It would be easy to see the first ever cannabis sponsor of the three-year-old Forbes AgTech Summit as a sign that legal, commercial cannabis has finally arrived. But Grupo Flor, the cannabis group in question, is stopping short of optimistic about the policy forecast for cannabis since President Trump’s election in November 2016.
The Salinas-based Grupo Flor is a cultivator, processor, and distributor of medical cannabis. Instead of focusing on one part of the supply chain, it is streamlining its operation through integrating private equity, real estate leasing, cultivation, manufacturing, distribution, equipment financing, and retail operations all under one umbrella in the hope of dominating the US market for cannabis in the future.
The same day Donald Trump was elected, Californians voted to legalize the recreational use of small amounts of cannabis for adults. The state has until January 2018 to put in place the regulatory structure to support a legal recreational industry. Grupo Flor claims to have 2.6 million square feet of properties dedicated to cannabis cultivation, state-of-the-art technology in extraction, and simplified irrigation and pesticide management systems in California.
We caught up with cofounders Omar Bitar and Gavin Kogan at Forbes AgTech to talk about a relevant bill signed by California governor Jerry Brown just this week, and how Grupo Flor is planning to succeed amid the mixed messages around legal status for cannabis at the national level. Bitar comes from real estate, while Kogan is a cannabis attorney.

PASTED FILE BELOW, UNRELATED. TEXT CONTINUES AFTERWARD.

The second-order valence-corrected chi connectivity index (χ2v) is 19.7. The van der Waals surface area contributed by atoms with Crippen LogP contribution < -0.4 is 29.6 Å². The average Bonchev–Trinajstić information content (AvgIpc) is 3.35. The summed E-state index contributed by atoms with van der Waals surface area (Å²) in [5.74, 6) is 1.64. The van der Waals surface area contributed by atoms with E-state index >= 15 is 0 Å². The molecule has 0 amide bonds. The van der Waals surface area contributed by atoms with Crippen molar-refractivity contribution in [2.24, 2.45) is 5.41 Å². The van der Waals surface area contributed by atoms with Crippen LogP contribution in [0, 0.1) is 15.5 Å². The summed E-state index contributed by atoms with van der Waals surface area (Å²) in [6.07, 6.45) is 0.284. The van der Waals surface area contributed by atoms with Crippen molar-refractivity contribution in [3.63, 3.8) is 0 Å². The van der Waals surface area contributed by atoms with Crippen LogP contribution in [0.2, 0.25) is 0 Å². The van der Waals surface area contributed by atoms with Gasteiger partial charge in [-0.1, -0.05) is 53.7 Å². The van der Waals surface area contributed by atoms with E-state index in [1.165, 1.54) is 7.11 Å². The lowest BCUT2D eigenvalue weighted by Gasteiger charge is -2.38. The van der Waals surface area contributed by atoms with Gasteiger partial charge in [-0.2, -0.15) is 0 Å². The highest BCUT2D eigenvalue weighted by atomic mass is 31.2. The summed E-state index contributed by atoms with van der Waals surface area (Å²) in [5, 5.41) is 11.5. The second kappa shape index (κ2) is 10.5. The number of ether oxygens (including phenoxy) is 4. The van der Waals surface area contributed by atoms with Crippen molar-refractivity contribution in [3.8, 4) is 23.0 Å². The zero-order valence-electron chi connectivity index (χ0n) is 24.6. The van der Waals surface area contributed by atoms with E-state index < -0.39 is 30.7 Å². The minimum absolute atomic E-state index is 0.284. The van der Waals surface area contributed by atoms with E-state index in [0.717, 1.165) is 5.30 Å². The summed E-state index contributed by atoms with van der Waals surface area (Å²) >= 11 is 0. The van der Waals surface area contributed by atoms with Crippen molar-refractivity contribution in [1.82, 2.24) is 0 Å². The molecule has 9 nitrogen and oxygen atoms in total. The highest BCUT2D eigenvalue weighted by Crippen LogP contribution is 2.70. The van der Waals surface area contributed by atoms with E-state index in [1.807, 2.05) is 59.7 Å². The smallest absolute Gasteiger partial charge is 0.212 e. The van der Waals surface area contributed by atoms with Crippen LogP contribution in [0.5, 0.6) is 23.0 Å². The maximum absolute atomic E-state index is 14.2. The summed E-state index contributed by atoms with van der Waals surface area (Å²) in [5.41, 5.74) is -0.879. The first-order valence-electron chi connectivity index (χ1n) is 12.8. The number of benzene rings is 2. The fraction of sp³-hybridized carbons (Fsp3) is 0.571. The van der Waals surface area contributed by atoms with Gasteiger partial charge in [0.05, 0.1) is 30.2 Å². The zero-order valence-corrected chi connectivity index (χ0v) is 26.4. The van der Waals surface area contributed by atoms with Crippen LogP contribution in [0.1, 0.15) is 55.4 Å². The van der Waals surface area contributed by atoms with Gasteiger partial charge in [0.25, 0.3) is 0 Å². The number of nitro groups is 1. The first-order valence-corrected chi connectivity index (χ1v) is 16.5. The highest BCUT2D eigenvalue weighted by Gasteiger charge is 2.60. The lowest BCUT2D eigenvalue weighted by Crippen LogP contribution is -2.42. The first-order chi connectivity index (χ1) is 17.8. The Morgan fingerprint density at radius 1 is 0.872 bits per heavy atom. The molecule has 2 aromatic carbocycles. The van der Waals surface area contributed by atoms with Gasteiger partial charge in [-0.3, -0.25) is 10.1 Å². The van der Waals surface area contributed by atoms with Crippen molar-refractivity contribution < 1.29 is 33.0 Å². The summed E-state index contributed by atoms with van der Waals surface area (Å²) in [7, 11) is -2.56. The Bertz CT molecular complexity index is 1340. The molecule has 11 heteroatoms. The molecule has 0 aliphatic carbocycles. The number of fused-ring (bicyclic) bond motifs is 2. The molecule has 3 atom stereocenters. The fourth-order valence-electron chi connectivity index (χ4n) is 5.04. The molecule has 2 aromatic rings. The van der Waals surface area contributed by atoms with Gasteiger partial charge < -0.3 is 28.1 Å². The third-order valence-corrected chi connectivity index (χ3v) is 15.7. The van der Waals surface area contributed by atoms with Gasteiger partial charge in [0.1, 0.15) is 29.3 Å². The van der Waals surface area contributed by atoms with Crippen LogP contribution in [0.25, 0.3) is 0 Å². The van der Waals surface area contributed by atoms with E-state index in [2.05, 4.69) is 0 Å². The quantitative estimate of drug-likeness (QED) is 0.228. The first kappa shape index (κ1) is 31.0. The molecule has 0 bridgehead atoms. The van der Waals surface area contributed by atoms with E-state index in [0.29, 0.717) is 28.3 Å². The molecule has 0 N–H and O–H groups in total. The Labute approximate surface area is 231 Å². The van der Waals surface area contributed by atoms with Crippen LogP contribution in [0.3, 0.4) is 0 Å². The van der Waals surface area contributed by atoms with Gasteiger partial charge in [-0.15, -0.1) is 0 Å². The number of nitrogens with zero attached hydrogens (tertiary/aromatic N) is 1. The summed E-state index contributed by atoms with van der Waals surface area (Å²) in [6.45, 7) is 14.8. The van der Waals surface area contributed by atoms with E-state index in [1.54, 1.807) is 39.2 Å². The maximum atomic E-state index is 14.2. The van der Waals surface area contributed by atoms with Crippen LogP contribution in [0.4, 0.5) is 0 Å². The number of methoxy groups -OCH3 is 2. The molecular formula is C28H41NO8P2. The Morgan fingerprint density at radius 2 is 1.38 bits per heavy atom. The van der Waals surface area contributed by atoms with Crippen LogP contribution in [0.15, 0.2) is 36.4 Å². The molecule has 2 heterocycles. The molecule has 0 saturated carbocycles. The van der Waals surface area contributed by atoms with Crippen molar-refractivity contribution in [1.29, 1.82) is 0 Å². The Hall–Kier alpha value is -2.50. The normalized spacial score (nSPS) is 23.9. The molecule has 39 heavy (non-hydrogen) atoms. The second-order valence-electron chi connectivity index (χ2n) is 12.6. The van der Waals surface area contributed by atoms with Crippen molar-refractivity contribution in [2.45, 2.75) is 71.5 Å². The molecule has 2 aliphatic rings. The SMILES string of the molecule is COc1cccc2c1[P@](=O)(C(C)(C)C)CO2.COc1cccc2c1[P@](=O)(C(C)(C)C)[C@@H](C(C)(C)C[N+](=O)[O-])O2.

What’s the reasoning behind your integrated approach to cannabis?
Omar Bitar: We need the whole supply chain to succeed so our thought was that we can’t just have cultivation as then we’re relying on the manufacturers. And we need to have distribution as well to distribute the product. So for us it’s more about building an ecosystem. That’s why we wanted to have everything integrated. We thought this was the only way it could work, by bringing costs down.
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We, meaning Monterey County, have millions of square feet of greenhouse space being cultivated and all that product needs to be sold in order for the rents to be paid and for employees to be paid and for it to be successful. And all that product needs to be manufactured. Eighty percent of the products on the shelves are going to be marijuana-infused products such as edibles, topicals, and vape pens and all that is derived from the oil. One of our businesses is going to be white labelling, so we’re going to have kitchens so when brands come in we can manufacture to their specs. We have a tea brand that we’ve licensed in California — Mad Hatter Coffee and Tea — and eventually for our company, our goal is to be a national if not a worldwide brand, but that’s only if current laws change.
What is the latest news in cannabis policy in California?
Gavin Kogan: Yesterday [June 27, 2017] the governor signed an economic package, or a group of bills, called the “Trailer bill”. And it’s significant because this bill provided the framework for merging California’s medical cannabis industry with the new “adult-use” cannabis industry so that we have one solidified supply chain rather than two parallel supply chains. So, for example, if you go to Colorado, when you go into the shop, you can only buy cannabis that is medical on one side of the shop and cannabis that is recreational on the other side of the shop and they’re separated. So what this bill did was take the step to allow our farms to have co-location so we can grow adult-use and medical on the same farm, which makes sense particularly in things like tinctures and edibles, which require significant capital expenditures to create these facilities. It would be very clumsy to build duplicate facilities, one for medical and one for recreational.